Renewables versus conventional fuels in Asia’s growth markets

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In a new report, Wood Mackenzie highlights trends that will shape Asia Pacific’s power and renewables markets this decade.

Asia Pacific’s wind and solar installed base produced an estimated 790 TWh of electricity in 2019, enough to displace coal-fired power plants that would emit 700 million tonnes of carbon dioxide per year. China has been the biggest driver of renewable power growth globally and produces about two-thirds of Asia Pacific’s wind and solar output.

Wood Mackenzie research director Alex Whitworth said: “Despite the massive growth of renewables in the past decade, Asia Pacific markets have relied mainly on conventional power technologies to meet new power demand, with over 80 percent of new power output coming from coal, gas, nuclear and hydro.

“As we look to the 2020s, a key question will be whether renewable power can further displace conventional fuels to supply incremental demand in growing Asian markets.”

China has key role

China has dominated the supply chain, as well as the installation of solar photovoltaics, with over 200 GW installed in the last decade. Both government support and innovative strategies, such as setting up one-stop ‘industrial ecosystems’ for solar, have played a role.

Whitworth said: “The past decade has seen the maturation of Chinese manufacturing and construction capability for both renewable and conventional power technology. At the beginning of the 2010s, international developers and original equipment manufacturers (OEMs) were still clamouring to increase market share in China’s booming power market, but by 2019 even with a massive market of over 100 GW of new build, foreign companies have largely been marginalised by Chinese competitors.”

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As the domestic market looks set to slow down in the 2020s, we expect Chinese manufacturers to put more emphasis on overseas market strategy and on developing products and partnerships for overseas markets.

“The question is how fast will we see Chinese companies move out of their domestic market,” Whitworth added.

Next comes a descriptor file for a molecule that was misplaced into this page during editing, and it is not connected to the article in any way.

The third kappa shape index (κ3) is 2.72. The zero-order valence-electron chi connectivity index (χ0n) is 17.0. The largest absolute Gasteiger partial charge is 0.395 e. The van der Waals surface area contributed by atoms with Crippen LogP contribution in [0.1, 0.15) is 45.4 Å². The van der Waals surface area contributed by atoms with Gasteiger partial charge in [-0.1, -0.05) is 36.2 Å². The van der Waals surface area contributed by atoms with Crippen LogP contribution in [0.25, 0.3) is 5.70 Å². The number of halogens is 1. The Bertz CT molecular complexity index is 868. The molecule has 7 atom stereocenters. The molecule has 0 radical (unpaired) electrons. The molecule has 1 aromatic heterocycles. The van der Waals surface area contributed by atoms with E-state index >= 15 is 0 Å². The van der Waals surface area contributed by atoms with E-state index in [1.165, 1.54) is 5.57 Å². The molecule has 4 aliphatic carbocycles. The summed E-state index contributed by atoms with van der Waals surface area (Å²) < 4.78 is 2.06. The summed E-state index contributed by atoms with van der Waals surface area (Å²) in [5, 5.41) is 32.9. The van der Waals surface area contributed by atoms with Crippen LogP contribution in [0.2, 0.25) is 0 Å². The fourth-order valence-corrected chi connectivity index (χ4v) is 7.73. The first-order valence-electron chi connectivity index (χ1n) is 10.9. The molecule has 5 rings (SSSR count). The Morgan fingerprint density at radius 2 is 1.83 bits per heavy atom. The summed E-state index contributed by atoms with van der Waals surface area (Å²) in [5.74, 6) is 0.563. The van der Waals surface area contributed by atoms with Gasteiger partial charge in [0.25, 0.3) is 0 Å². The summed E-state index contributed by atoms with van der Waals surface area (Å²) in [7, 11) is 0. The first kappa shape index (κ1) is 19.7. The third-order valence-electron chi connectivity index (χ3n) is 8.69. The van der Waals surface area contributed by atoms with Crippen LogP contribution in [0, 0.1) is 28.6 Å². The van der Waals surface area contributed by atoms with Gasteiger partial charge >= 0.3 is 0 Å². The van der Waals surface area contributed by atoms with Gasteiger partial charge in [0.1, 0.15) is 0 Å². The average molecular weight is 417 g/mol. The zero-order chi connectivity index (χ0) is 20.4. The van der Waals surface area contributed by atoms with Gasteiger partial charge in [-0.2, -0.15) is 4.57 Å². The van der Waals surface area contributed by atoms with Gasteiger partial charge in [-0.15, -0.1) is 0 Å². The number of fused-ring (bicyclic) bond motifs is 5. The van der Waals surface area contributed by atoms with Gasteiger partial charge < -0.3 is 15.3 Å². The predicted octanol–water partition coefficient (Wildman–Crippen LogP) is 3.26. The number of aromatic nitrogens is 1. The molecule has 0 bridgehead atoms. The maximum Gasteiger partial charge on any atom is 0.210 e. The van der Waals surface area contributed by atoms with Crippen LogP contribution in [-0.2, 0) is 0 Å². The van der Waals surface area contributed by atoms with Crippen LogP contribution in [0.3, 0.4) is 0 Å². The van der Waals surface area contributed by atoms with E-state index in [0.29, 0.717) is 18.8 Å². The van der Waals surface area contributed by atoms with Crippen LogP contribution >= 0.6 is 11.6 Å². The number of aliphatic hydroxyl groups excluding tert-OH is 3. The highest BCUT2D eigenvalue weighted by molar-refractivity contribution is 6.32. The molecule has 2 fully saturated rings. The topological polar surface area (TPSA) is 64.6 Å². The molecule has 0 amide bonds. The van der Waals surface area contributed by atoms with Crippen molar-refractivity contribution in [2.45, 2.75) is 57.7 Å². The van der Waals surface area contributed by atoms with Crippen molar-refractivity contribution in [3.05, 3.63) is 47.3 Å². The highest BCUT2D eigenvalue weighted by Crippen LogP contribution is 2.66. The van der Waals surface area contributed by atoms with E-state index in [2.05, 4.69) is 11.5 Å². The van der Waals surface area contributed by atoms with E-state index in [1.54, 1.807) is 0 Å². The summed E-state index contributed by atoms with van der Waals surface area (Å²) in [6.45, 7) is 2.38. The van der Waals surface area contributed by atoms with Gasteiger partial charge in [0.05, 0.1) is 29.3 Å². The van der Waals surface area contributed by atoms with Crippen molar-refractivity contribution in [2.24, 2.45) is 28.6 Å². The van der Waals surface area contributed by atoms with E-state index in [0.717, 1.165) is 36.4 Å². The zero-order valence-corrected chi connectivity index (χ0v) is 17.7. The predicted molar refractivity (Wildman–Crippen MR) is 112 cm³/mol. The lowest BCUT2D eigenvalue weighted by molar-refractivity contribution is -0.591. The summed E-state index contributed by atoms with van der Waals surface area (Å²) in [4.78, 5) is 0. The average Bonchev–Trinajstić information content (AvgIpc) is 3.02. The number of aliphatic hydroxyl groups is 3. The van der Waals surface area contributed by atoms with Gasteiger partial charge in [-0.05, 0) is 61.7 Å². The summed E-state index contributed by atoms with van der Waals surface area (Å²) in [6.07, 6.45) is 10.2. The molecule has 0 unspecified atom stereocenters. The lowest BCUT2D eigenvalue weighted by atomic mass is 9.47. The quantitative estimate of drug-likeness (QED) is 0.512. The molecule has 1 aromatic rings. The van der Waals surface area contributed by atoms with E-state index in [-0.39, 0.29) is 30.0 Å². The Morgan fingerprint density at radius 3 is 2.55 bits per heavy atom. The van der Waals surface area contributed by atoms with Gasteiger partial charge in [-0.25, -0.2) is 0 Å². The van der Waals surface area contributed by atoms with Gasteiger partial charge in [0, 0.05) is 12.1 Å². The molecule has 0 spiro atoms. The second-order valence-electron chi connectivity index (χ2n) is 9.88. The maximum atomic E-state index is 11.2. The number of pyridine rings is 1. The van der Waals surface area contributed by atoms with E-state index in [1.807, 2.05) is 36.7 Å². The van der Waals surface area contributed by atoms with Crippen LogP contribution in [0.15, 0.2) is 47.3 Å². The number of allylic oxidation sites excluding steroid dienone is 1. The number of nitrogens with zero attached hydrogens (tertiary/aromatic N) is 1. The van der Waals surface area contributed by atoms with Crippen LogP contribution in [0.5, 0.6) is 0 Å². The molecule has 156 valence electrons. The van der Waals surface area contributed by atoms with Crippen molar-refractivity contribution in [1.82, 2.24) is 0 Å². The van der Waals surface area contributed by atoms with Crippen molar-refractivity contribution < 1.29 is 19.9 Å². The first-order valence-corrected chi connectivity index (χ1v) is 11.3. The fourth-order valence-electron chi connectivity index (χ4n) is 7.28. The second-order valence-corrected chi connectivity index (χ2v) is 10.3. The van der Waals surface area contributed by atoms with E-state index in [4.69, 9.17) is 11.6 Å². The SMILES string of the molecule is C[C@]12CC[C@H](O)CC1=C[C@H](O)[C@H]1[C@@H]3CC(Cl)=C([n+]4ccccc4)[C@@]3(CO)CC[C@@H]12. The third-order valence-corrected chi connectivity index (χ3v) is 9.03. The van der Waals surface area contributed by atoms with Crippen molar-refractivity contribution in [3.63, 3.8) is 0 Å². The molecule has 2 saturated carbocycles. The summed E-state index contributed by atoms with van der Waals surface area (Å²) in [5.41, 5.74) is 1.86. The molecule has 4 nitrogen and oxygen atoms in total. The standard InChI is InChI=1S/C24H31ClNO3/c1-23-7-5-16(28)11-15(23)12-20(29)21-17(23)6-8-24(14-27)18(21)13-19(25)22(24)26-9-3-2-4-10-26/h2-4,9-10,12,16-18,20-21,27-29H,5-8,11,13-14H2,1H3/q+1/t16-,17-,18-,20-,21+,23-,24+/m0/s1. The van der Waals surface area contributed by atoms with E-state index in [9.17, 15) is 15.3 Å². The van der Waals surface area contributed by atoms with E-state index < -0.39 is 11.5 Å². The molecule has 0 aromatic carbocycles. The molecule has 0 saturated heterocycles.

Geopolitics as game-changer?

Counterintuitively, geopolitical tensions may have a positive impact on power markets in Asia in the 2020s. The US-China trade war is creating investment opportunities in the rest of Asia, particularly Southeast Asia. Both Chinese and US solar module manufacturers have moved into the region in recent years due to tariffs levied on Chinese products.

The trade war and increasing barriers to Chinese companies in developed markets have also pushed China to double down on its Belt and Road Initiative which targets infrastructure investments and trade with developing countries in Asia and Africa. At the same time, green investors from Europe and the US are scouring the region for solar and wind assets and related business opportunities.

Whitworth said: “As a lack of investment and financing has been a consistent challenge for developing nations, these trends have so far been positive for the economic development of the region. Expect financing and development options to increase for developing countries in the 2020s as US, Europe, China, and Japan compete for market and influence.”

Renewables face more exposure to market forces

The falling cost of renewables in recent years has been a double-edged sword in the short term. It not only greatly increased deployment of wind and solar, but also forced governments to cut subsidies. This will continue in the 2020s, with the impact of market forces a key uncertainty.

Many governments in Asia Pacific prioritise lowering power prices over other goals and still rely heavily on fossil fuels to support economic growth. In 2019, new gas supply contributed to spot LNG prices in Asia falling by over 30 percent. Coal prices also fell dramatically. These trends have a major impact on the competitiveness of renewable power, and indirectly on policy decisions made by regional governments.

Whitworth said: “These uncertainties should contribute to a levelling off of new wind and solar capacity additions in Asia in the next few years, and some fairly exciting debate about how the market will develop beyond that. One thing is sure: now that renewables investments have become mainstream, expect that they will experience increased exposure to government policy shocks and price shocks in the 2020s.”

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